Rightandleft – bullshit, streamed classes don’t have more students. Making stuff up doesn’t help your argument.

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  12. Hamnida (905 comments) says:

    National standards – very “ropey”

    Class size – backdown

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  13. Keeping Stock (9,791 comments) says:

    Hamnida – shill for the NZEI and PPTA

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  14. HB (267 comments) says:

    seanmaitland Says:

    “Rightandleft – bullshit, streamed classes don’t have more students. Making stuff up doesn’t help your argument.”

    I think he is talking about how often smaller classes reflect that they are for less able students.
    At our school there are 9 classes in one year group. The ‘A’ class has 29 students and ‘H’ and ‘I’ have only 15 each. He then said as lower decile schools have more funding they are likely to have smaller average class sizes. Also ‘special’ schools would have a very good student/teacher ratio.

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  15. MH (558 comments) says:

    I’ve measured some of these class sizes and as far as I am concerned most meet OSH and UN specs for volume of air consumed but the few that don’t perform I put down to global warming. It’s the ceilings I’m most worried about,some are 2.6m and others are 8.53′. Where the hell is Dear old Derek Quigley when you need a report,oh that’s right he left for Aussie, probably flying aroundin a third hand skyhawk or checking on smoke detectors in retirement homes.

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  16. questlove (241 comments) says:

    These standards are NOT MODERATED and EVERY SCHOOL CAN INTERPRET THEM DIFFERENTLY.

    In no way does this data back the view that the impact of smaller class sizes is minimal.

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  17. HB (267 comments) says:

    Well, I suppose the classes with high ceilings could put in tiered seating like in a lecture theatre. Then you could squeeze in lots of kids and have a return to the lecture ‘chalk and talk’ style of teaching that worked so well in the old days. ;)

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  18. Scott Chris (5,687 comments) says:

    Any meaningful analysis of the impact of class size on children’s learning can only be conducted by academic experts trained in the field of academic measurement and evaluation. For starters, there are a multitude of variables that need to be considered and taken account of.

    This Herald survey is meaningless.

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  19. Rightandleft (574 comments) says:

    seanmaitland,

    Lower stream classes always have fewer students in them and often qualify for a teacher aide as well. My top stream classes over the last two years have had between 28 and 34 students in them (at Year 9 and 10 level), while my bottom stream classes have had between 13 and 18 students. That’s the same year level, same subject. We have between 5 and 7 streams per year group depending on the size of the cohort at our mid-decile high school.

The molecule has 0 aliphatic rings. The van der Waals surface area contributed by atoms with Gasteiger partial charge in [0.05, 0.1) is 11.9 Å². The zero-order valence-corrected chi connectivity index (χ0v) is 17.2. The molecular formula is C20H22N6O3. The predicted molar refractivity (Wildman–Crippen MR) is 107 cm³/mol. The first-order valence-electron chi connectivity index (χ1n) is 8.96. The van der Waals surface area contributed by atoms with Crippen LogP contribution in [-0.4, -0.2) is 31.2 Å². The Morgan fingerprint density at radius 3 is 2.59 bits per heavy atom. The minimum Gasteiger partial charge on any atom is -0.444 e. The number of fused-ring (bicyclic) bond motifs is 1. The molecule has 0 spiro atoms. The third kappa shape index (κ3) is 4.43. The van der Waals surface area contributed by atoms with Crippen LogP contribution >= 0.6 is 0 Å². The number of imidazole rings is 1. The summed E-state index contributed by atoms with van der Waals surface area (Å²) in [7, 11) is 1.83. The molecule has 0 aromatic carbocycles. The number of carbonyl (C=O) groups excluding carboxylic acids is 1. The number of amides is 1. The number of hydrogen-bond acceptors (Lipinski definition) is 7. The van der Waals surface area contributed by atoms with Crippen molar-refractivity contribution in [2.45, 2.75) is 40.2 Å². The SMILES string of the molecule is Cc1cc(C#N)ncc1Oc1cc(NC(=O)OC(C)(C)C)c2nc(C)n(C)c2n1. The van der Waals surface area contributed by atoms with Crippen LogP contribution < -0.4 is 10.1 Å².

The whole point of streaming is to provide more support for the struggling students by giving teachers more one on one time with them. The same logic is used when we fund low-decile schools more than high-decile, allowing them to have overall lower class sizes.

    Now in my bottom stream Year 9 class this year currently has 16 students (though it has been as high as 18 and low as 14 over the year as kids move in an out of the class and the school). Of those kids 1 passed our common exam at the start of the year, most got below 20% on it. By mid-year there were two who earned Merits and three Achieved, the rest still failed but many doubled their scores. In my top stream class all but one passed the exam at the start of the year, by mid-year all passed and most showed a 10% or so improvement. So the bigger class scores higher than the smaller one, but the smaller one made by far the biggest improvements. The Herald would look only at the final test and conclude the bigger class did better and thus class size made no difference!

    Now in this bottom-stream class by the way, I have one student with early childhood brain damage, one with a genetic disorder causing sub-normal IQ, one is Autistic, one has a conduct disorder, two are ADHD, two are recent immigrants with little English language ability, one has severe dyslexia that went untreated as a child and they can now barely read. Three are truant at least once a week, one rarely ever comes to school before second period. Most of them show up to form class with their breakfast of dairy pies and generic brightly coloured fizzy drink. But when they test below the national standard the school and teacher take all the blame.

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  20. frankflintstone (69 comments) says:

    I would like to do a study on the effects of global warming on the national standards. Where do I send my grant application to? I’m not qualified in climate, education or statistics, but I heard that shouldn’t be an issue.